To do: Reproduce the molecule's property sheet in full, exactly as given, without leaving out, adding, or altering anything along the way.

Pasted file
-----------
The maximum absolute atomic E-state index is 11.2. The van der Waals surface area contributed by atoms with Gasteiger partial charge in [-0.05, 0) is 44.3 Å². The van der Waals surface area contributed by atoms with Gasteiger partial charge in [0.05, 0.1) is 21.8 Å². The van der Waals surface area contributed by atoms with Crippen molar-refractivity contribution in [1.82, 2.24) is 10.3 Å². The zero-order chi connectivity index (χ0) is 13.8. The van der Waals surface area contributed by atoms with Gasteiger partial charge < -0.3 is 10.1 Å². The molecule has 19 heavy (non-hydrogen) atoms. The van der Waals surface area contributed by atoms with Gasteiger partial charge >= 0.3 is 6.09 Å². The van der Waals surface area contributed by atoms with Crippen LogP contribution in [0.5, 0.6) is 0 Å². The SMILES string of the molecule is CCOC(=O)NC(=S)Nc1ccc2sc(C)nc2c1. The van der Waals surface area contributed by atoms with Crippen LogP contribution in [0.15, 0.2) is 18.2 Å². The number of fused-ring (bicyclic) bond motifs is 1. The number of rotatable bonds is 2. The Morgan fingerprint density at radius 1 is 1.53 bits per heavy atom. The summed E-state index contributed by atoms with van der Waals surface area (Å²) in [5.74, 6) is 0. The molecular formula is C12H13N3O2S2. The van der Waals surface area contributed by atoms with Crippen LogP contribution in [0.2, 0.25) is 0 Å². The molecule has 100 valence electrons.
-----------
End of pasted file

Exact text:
The maximum absolute atomic E-state index is 11.2. The van der Waals surface area contributed by atoms with Gasteiger partial charge in [-0.05, 0) is 44.3 Å². The van der Waals surface area contributed by atoms with Gasteiger partial charge in [0.05, 0.1) is 21.8 Å². The van der Waals surface area contributed by atoms with Crippen molar-refractivity contribution in [1.82, 2.24) is 10.3 Å². The zero-order chi connectivity index (χ0) is 13.8. The van der Waals surface area contributed by atoms with Gasteiger partial charge < -0.3 is 10.1 Å². The molecule has 19 heavy (non-hydrogen) atoms. The van der Waals surface area contributed by atoms with Gasteiger partial charge >= 0.3 is 6.09 Å². The van der Waals surface area contributed by atoms with Crippen LogP contribution in [0.5, 0.6) is 0 Å². The SMILES string of the molecule is CCOC(=O)NC(=S)Nc1ccc2sc(C)nc2c1. The van der Waals surface area contributed by atoms with Crippen LogP contribution in [0.15, 0.2) is 18.2 Å². The number of fused-ring (bicyclic) bond motifs is 1. The number of rotatable bonds is 2. The Morgan fingerprint density at radius 1 is 1.53 bits per heavy atom. The summed E-state index contributed by atoms with van der Waals surface area (Å²) in [5.74, 6) is 0. The molecular formula is C12H13N3O2S2. The van der Waals surface area contributed by atoms with Crippen LogP contribution in [0.2, 0.25) is 0 Å². The molecule has 100 valence electrons.